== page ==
Caleb Fridell

  • Reading assignment

    I. A. Richards, “The Poetic Experience”

    Writing assignment

    Write a short response (250 words) to the Richards chapter by trying to apply his way of describing the “poetic experience” to […]

    • In the chapter, “The Poetic Experience”, Richards goes into the art of poetry that is developed by the writer and analyzed by the readers. “Poetry was he mental rattle that awakened the attention of intellect in the infancy of civil society…” (13). When someone establishes a poem, the writer presents their work usually with a distinct message. But a poem can have multiple interpretations from the readers based on their personal experiences that influence may influence their views or remind them of a familiar memory to connect to. “We may best make our analysis of the experience that arise through reading these lines, from the surface inwards, to speak metaphorically. The surface is the impression of the printed words on the retina. This sets up an agitation which we must follow as it goes deeper and deeper (17). Richards expresses the importance of looking at a poem beyond it’s words because that is just the surface that is visible to any naked eye. But as readers, it is crucial that you look into a poem with an open mind to be able to dig into the deeper meaning. This concept is visible in Hilda Doolittle’s poem “The Pool”. The one stanza poem leaves everybody guessing “what are you?” (1). It is agitating to not have the amount of information to fill in the blanks and come to a direct conclusion of the poem, but it does allow the audience the opportunity to open interpretations and create a personal message that can be created from one’s experiences or beliefs. Anyone can take the literal approach to say that the author wrote about someone catching something in the water. But having the ability to analyze a poem beyond what the retina sees to understand the deeper meaning of the message is what fulfills the purpose of a poem.

  • Reading Assignment:

    Read the entire Poetry Packet 1. You should read each poem several times, noting in the margins ideas or lines that interest you.

    Writing Assignment:

    These poems are each, in their own […]

    • The one stanza, five-lined, unrhymed 23-word poem, “The Pool” by H.D is a minimalist piece that is difficult to comprehend because of its vague description and unanswered questions. The obvious setting of the poem is taken place at a pool, maybe a tide pool given the fact that the speaker is carrying a net. In the poem, the speaker sees something in the pool, and questions, “Are you alive?” (1) They touch it and using simile to compare the reflex to one that “quiver like a sea-fish.” (1), they then cover the thing with a net. The poem concluded with the person wondering what the thing is. It is unclear who the person is, what the thing is and what it has to do with the individual. The details are straightforward, yet so involved with its hidden messages.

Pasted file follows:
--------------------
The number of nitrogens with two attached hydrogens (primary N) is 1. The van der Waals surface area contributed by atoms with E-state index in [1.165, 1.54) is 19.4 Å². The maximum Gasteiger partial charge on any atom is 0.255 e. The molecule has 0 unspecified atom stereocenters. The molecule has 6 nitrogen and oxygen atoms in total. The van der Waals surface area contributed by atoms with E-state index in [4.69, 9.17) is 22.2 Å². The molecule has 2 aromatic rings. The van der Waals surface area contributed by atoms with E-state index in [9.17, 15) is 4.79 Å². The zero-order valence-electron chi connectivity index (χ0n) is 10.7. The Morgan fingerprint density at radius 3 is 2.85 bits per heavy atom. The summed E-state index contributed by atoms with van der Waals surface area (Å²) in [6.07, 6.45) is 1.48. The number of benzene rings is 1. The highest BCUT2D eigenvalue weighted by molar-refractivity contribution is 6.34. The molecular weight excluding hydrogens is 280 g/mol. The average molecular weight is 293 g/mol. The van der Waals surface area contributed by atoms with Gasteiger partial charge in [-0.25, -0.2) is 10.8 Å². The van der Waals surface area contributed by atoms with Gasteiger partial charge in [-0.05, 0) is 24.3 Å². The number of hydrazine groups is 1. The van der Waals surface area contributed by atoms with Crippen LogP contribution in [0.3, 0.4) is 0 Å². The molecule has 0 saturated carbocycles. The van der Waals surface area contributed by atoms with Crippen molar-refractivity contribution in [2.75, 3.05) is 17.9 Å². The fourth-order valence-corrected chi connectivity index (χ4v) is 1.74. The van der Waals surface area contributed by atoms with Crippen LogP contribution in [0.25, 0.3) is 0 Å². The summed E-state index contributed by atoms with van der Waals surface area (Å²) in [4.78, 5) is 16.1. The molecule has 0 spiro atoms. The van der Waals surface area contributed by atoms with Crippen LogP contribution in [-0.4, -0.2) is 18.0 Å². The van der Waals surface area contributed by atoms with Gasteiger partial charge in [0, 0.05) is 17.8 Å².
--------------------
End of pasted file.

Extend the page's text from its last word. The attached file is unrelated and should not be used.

The poem poses a couple of questions, more than it provides as indicated in the first and last line of the stanza. The million dollar question, “What are you?” (1) What is it that she is looking at? Is it themselves as they look back at her reflection through the water? The person might have been referring to themselves as “you” to explain the difficulty they are having to self-discovery. Or is it something physical that is being held in their hands that reminds them of something? The “you” might be referring to a literal object that may trigger their hippocampus to reflect on their past, present or future. The lack of detail, description, and history of the speaker leaves the reader to have a million interpretations of this simple poem.

  • Reading assignment:

    Terry Eagleton, “Introduction: What is Literature?” Please read this chapter carefully and take notes. It will be helpful to mark important passages, and to mark the places that inspire […]

    • Marianne Moore and Terry Eagleton direct their writing to express the definition of complex words that have been manipulated throughout history through authors and readers. Moore attempts to define poetry as something that is not a “high-sounding interpretation” (3) but something that is “useful” (3). Anybody can take a piece of text and unravel the meaning of it and find the authors purpose, but Moore emphasizes that poetry should be intended to be understood as a personalized message that the reader can appreciate.

      Terry Eagleton uses a similar connotation to attempt explaining literature. He concentrates on “interests” and “values” as a relationship in society and how one evaluates a situation. He states “value-judgments themselves have a close relation to social ideologies” (14). Social ideologies are a set of standards in a community that is considered acceptable and followed. Value Judgment is when an individual acts based on their, escaping the norms. Like Moore, Terry Eagleton attempts to explain that literature can be of value to a person if they can take the unbeaten path to understand the writing for themselves instead of following the general assumptions made about a piece of literature.

      Based on the two authors explanations of what poetry and literature mean, “usefulness” is a flexible word to explain literature because if we can put things into perspective and value the outcome from composition then inevitably it will be useful to us.

  • Caleb Fridell became a registered member 1 year, 4 months ago

  • This is the online home of ENG 130 – Introduction to Literary Studies – M/W 8:00-9:15am – Klapper 333.

  • ENG 130                                                                        Caleb Fridell
    M/W 8:00 – 9:15am                                                    Office hours: M/W 9:15-10:00am
    Klapper 333       […]